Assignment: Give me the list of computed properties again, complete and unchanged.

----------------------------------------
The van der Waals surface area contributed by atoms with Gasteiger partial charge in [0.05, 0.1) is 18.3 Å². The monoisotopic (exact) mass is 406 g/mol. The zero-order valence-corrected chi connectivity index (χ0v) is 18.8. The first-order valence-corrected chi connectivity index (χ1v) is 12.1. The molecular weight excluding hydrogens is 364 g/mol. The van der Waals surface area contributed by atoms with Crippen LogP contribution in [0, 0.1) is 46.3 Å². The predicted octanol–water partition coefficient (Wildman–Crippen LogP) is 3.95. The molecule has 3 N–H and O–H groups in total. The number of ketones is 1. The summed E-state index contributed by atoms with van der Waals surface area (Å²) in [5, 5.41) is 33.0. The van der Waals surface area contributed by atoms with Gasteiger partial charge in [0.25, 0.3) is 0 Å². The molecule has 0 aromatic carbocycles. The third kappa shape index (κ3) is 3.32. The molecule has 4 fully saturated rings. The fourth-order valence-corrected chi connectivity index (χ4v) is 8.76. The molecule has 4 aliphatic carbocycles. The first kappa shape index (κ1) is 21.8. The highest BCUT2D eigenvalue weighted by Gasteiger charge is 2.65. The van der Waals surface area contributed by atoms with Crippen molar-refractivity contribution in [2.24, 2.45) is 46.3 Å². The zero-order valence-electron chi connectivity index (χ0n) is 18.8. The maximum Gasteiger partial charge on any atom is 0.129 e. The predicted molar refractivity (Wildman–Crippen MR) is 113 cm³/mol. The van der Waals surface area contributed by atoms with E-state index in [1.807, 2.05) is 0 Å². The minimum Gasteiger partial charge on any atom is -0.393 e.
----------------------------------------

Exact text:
The van der Waals surface area contributed by atoms with Gasteiger partial charge in [0.05, 0.1) is 18.3 Å². The monoisotopic (exact) mass is 406 g/mol. The zero-order valence-corrected chi connectivity index (χ0v) is 18.8. The first-order valence-corrected chi connectivity index (χ1v) is 12.1. The molecular weight excluding hydrogens is 364 g/mol. The van der Waals surface area contributed by atoms with Crippen LogP contribution in [0, 0.1) is 46.3 Å². The predicted octanol–water partition coefficient (Wildman–Crippen LogP) is 3.95. The molecule has 3 N–H and O–H groups in total. The number of ketones is 1. The summed E-state index contributed by atoms with van der Waals surface area (Å²) in [5, 5.41) is 33.0. The van der Waals surface area contributed by atoms with Gasteiger partial charge in [0.25, 0.3) is 0 Å². The molecule has 0 aromatic carbocycles. The third kappa shape index (κ3) is 3.32. The molecule has 4 fully saturated rings. The fourth-order valence-corrected chi connectivity index (χ4v) is 8.76. The molecule has 4 aliphatic carbocycles. The first kappa shape index (κ1) is 21.8. The highest BCUT2D eigenvalue weighted by Gasteiger charge is 2.65. The van der Waals surface area contributed by atoms with Crippen molar-refractivity contribution in [2.24, 2.45) is 46.3 Å². The zero-order valence-electron chi connectivity index (χ0n) is 18.8. The maximum Gasteiger partial charge on any atom is 0.129 e. The predicted molar refractivity (Wildman–Crippen MR) is 113 cm³/mol. The van der Waals surface area contributed by atoms with E-state index in [1.807, 2.05) is 0 Å². The minimum Gasteiger partial charge on any atom is -0.393 e.